OpenAI Unleashes New AI Model GPT-4, Which Can Pass Academic Exams, Program Software, And Even Do Taxes
Hologram of the artificial intelligence robot showing up from binary code.
(Yuichiro Chino/Getty Images)

Artificial intelligence software development firm OpenAI released GPT-4, its latest AI language model, with a massive array of new capabilities.

In a press release announcing the rollout of GPT-4 on Tuesday, OpenAI claimed that while GPT-4 still lags behind human beings in real-world scenarios, the AI can excel at theoretical and academic applications. In a developer livestream, the company showcased the software’s powerful problem-solving and image recognition, describing images, creating a working website, and even doing simulated taxes.

The first thing OpenAI discussed in its release was the problem-solving improvements made between GPT-4 and its predecessor, GPT-3.5. To illustrate these new capabilities, OpenAI showed a table of academic and professional exams, and the scores the software garnered. The AI scored:

  • A 298/400 on the Unified Bar Exam, which was in the 90th percentile of results.
  • A 163 on the LSAT, in the 88th percentile.
  • A 710 on the reading and writing SAT, the 93rd percentile
  • A 700 on the math SAT, the 89th percentile
  • A 169 on the verbal GRE, in the 99th percentile
  • A 5 on the AP Art History, Biology, Macro- and Microeconomics, Psychology, Statistics, US Government, and US History exams

In the developer livestream, OpenAI President Greg Brockman discussed several new features the updated software has. First, GPT-4 has a new system prompt in the user interface that allows the user to input new parameters for the AI to work with so that it can refine its model. Brockman demonstrated this capability with some basic prompts, including summarizing the OpenAI press release into a sentence where each word begins with G. While GPT-3.5 effectively gave up on the assignment, GPT-4 synthesized the article into the sentence: “GPT-4 generates groundbreaking, grandiose gains, greatly galvanizing generalized AI goals.”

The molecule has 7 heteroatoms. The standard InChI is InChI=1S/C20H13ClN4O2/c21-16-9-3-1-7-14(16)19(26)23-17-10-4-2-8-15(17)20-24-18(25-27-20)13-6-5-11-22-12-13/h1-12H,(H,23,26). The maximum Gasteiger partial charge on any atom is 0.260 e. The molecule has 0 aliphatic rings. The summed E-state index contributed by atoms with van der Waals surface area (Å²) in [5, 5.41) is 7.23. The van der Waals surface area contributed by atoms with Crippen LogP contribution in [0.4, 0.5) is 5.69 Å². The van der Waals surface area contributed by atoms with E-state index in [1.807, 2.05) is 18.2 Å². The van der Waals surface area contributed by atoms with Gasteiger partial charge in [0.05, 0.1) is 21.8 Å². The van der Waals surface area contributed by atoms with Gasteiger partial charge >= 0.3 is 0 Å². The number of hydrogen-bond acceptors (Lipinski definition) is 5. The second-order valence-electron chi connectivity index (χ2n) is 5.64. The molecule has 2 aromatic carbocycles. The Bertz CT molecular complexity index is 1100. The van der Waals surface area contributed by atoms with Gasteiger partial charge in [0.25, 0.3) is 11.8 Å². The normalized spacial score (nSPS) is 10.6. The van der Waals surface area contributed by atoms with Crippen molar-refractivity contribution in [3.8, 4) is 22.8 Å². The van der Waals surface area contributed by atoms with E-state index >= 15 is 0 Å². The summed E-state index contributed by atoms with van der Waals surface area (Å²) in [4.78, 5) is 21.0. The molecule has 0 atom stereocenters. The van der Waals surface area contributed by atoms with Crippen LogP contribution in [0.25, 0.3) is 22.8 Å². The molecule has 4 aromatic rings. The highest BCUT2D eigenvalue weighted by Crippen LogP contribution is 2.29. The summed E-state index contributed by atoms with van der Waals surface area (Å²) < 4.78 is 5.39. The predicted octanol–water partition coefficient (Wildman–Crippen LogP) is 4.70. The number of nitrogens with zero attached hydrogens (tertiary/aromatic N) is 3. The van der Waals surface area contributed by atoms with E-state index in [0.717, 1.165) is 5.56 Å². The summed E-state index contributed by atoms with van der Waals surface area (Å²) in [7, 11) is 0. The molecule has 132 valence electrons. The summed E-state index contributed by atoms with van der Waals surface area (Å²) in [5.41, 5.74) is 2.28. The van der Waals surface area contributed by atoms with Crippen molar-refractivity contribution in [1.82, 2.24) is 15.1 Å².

When Brockman pointed out that “AI doesn’t count,” GPT-4 created a new sentence: “Gigantic GPT-4 garners groundbreaking growth, greatly galvanizing global goals.” The software was able to create similar sentences using only A’s and even Q’s.

Next, Brockman experimented with GPT-4’s “vision model.” The AI built a Discord chat bot that could analyze and describe images posted to the chat server. Brockman then prompted the bot to describe a screenshot of the Discord channel, and the bot responded with a detailed description of the image, including the Discord layout and messages posted into the chat. The bot was also able to describe another image of a snowboarder on an alien planet, and a cartoon of a squirrel holding a camera.

Brockman then uploaded a photograph of a hand-drawn joke website. The AI-built Discord bot was able to recognize Brockman’s drawing, then write Javascript code for a working website with jokes and a button to push to reveal the punchline.

Finally, Brockman showed that GPT-4 was able to do simulated taxes. Using a system prompt he dubbed “TaxGPT,” and a prompt that included large parts of the federal tax code, he asked ChatGPT to estimate 2018 taxes for a married couple with one child. The software was able to reason out the answers using the tax code, and came up with the family’s standard deduction and estimated tax liability.

The model is still not in at its full potential, OpenAI noted. According to the press release, system messages are the easiest way to “jailbreak” the AI from its boundaries, like the infamous viral “DAN” instance; the model also still “hallucinates,” making up facts that don’t exist, and makes reasoning errors. The company is also working with experts to reduce “harmful advice, buggy code, or inaccurate information,” it said.

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